Both authors independently extracted data using a pilot-tested data extraction form and entered the data into Review Manager 5. When data were missing or unclear, we contacted the trial authors for clarification. For dichotomous outcomes, the number of participants experiencing the event and the number assessed in each group were recorded. For continuous outcomes, the arithmetic means, standard deviations, and number assessed in each group were extracted. If continuous data were reported using geometric means, the standard deviations on the log scale were extracted; medians and ranges were extracted and reported in a table.

 

Assessment of risk of bias in included studies

Both authors independently assessed the risk of bias for each trial using the 'The Cochrane Collaboration's tool for assessing the risk of bias' (Higgins 2008). We have categorized our judgments as low risk of bias, high risk of bias, or unclear risk of bias, and this information has been used to guide the interpretation of the results. Where our judgement for efficacy trials was unclear we attempted to contact the trial authors for clarification and any differences of opinion were resolved through discussion. If data were missing or unclear, we contacted the trial authors.

 

Data synthesis

Data were analysed using Review Manager 5. All results are presented with 95% confidence intervals (CI).

For dichotomous data, outcome measures were reported using risk ratio (RR). Given the high variation in control event rates, we did not calculate the number needed to treat (NNT). For continuous data summarized by arithmetic means and standard deviations, we used the mean difference (MD) to combine the results in a meta-analysis. Continuous data summarized using other summary statistics that could not be combined in a meta-analysis were presented in a table. We calculated geometric mean ratios and transformed them in the log scale for analysis, and presented them on the natural scale.

 

Assessment of evidence quality

The quality of evidence has been assessed using the GRADE methodology (GRADE 2008). The GRADE system considers ‘quality’ to be a judgment of the extent to which we can be confident that the estimates of effect are correct. The level of ‘quality’ is judged on a 4-point scale. Evidence from randomized controlled studies is initially graded as high and downgraded by one, two or three levels after full consideration of: any limitations in the design of the studies, the directness (or applicability) of the evidence, the consistency and precision of the results, and the possibility of publication bias.

The estimates of effect, and the GRADE assessments of our confidence in these estimates are displayed in 'summary of findings tables' for the main comparisons. Where we have downgraded the evidence our reasons for doing so are displayed in footnotes.

When making conclusions about the relative effects of the interventions we have used language which reflects the GRADE assessments and our confidence in the estimates, ie if the evidence is high quality we would say "zinc reduces..."; moderate quality "zinc probably reduces..."; low quality "zinc may reduce..."; and where the evidence is very low quality we have not drawn conclusions.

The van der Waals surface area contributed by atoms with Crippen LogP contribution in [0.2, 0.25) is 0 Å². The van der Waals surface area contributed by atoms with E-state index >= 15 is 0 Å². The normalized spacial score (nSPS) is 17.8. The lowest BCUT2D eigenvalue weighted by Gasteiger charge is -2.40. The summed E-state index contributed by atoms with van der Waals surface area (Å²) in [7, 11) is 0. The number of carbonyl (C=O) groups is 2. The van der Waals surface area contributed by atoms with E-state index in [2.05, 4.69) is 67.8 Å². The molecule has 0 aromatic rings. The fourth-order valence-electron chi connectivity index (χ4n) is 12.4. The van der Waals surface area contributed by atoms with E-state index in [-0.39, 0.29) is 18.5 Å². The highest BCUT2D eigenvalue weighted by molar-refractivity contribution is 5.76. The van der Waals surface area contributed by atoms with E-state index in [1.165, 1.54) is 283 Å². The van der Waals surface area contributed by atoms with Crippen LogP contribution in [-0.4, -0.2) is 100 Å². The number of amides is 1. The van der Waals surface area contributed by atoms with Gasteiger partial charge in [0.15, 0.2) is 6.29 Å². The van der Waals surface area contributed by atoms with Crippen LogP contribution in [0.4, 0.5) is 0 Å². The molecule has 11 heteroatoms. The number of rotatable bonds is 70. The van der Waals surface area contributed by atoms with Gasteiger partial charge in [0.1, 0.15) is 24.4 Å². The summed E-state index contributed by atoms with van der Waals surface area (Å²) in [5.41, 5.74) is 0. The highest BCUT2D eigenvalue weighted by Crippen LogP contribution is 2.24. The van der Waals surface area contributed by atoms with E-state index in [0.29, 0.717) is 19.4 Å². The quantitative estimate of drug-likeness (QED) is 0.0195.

Subgroup analysis and investigation of heterogeneity

We assessed heterogeneity among trials by visually inspecting the forest plot, using the Chi2 test for heterogeneity with a 5% level of statistical significance, and the I2 statistic with a value of 50% representing a moderate level of heterogeneity. If we detected significant heterogeneity but felt it was appropriate to pool data, we used the random-effects model.

We stratified the analyses for acute diarrhoea or persistent diarrhoea as these are different conditions. We also stratified the results by age (children aged less than and greater than six months) because we observed clear a difference in zinc effect according to the age of children enrolled and significant heterogeneity if all the trials were pooled together. We explored the following potential sources of heterogeneity using subgroup analyses: nutritional status (malnourished children versus well-nourished plus moderate malnourished); geographical region (by continent and by high versus medium estimated risk of zinc deficiency as defined by the International Zinc Nutrition Consultative Group (IZiNCG 2004)); zinc dose (< versus > 20 mg/day); zinc salt (zinc sulphate versus zinc acetate versus zinc gluconate versus other type); concomitant copper or iron supplementation; and trial setting (hospital versus community trials). We also explored the effect of sex, although this was not specified in our original protocol.

 

Sensitivity analysis

We conducted a sensitivity analysis in which we limited the analyses to those trials with adequate allocation concealment, blinding (excluded those trials classified as unclear), and those that included an adequate number of randomized participants in the analysis (excluded those trials classified as inadequate or unclear). To take into account the participants for whom no outcome data were obtained we also conducted an intention-to-treat analysis for worst-case/best-case scenarios.

 

Results

  1. Top of page
  2. Summary of findings    [Explanations]
  3. Background
  4. Objectives
  5. Methods
  6. Results
  7. Discussion
  8. Authors' conclusions
  9. Acknowledgements
  10. Data and analyses
  11. What's new
  12. History
  13. Contributions of authors
  14. Declarations of interest
  15. Sources of support
  16. Differences between protocol and review